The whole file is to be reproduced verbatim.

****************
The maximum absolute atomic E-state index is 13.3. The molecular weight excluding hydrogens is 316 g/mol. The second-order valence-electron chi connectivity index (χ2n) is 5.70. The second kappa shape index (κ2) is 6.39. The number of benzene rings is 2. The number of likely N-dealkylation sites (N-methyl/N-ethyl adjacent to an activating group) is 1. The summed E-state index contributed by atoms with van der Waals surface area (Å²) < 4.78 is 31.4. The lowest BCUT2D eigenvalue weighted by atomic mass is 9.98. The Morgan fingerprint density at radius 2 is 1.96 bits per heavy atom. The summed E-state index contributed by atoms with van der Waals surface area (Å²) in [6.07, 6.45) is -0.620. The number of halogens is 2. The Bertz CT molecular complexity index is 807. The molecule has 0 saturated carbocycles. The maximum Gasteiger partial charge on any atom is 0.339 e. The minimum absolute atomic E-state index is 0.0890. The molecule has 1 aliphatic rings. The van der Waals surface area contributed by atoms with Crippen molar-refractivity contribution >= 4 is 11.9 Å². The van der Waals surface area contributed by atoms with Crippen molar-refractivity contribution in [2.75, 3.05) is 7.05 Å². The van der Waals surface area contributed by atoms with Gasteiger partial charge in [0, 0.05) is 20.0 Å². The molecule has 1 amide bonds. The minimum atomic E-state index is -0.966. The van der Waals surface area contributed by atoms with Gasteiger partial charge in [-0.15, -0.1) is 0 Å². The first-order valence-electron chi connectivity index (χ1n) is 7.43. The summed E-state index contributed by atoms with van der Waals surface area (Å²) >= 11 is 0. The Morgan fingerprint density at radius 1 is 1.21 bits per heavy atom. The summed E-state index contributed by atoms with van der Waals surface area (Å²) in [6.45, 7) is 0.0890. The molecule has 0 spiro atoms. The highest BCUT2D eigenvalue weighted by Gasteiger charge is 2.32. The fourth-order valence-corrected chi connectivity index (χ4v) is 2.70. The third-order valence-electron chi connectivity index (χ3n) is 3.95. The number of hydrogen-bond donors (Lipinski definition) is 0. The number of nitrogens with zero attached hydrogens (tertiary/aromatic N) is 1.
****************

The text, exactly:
The maximum absolute atomic E-state index is 13.3. The molecular weight excluding hydrogens is 316 g/mol. The second-order valence-electron chi connectivity index (χ2n) is 5.70. The second kappa shape index (κ2) is 6.39. The number of benzene rings is 2. The number of likely N-dealkylation sites (N-methyl/N-ethyl adjacent to an activating group) is 1. The summed E-state index contributed by atoms with van der Waals surface area (Å²) < 4.78 is 31.4. The lowest BCUT2D eigenvalue weighted by atomic mass is 9.98. The Morgan fingerprint density at radius 2 is 1.96 bits per heavy atom. The summed E-state index contributed by atoms with van der Waals surface area (Å²) in [6.07, 6.45) is -0.620. The number of halogens is 2. The Bertz CT molecular complexity index is 807. The molecule has 0 saturated carbocycles. The maximum Gasteiger partial charge on any atom is 0.339 e. The minimum absolute atomic E-state index is 0.0890. The molecule has 1 aliphatic rings. The van der Waals surface area contributed by atoms with Crippen molar-refractivity contribution >= 4 is 11.9 Å². The van der Waals surface area contributed by atoms with Crippen molar-refractivity contribution in [2.75, 3.05) is 7.05 Å². The van der Waals surface area contributed by atoms with Gasteiger partial charge in [0, 0.05) is 20.0 Å². The molecule has 1 amide bonds. The minimum atomic E-state index is -0.966. The van der Waals surface area contributed by atoms with Gasteiger partial charge in [-0.15, -0.1) is 0 Å². The first-order valence-electron chi connectivity index (χ1n) is 7.43. The summed E-state index contributed by atoms with van der Waals surface area (Å²) >= 11 is 0. The Morgan fingerprint density at radius 1 is 1.21 bits per heavy atom. The summed E-state index contributed by atoms with van der Waals surface area (Å²) in [6.45, 7) is 0.0890. The molecule has 0 spiro atoms. The highest BCUT2D eigenvalue weighted by Gasteiger charge is 2.32. The fourth-order valence-corrected chi connectivity index (χ4v) is 2.70. The third-order valence-electron chi connectivity index (χ3n) is 3.95. The number of hydrogen-bond donors (Lipinski definition) is 0. The number of nitrogens with zero attached hydrogens (tertiary/aromatic N) is 1.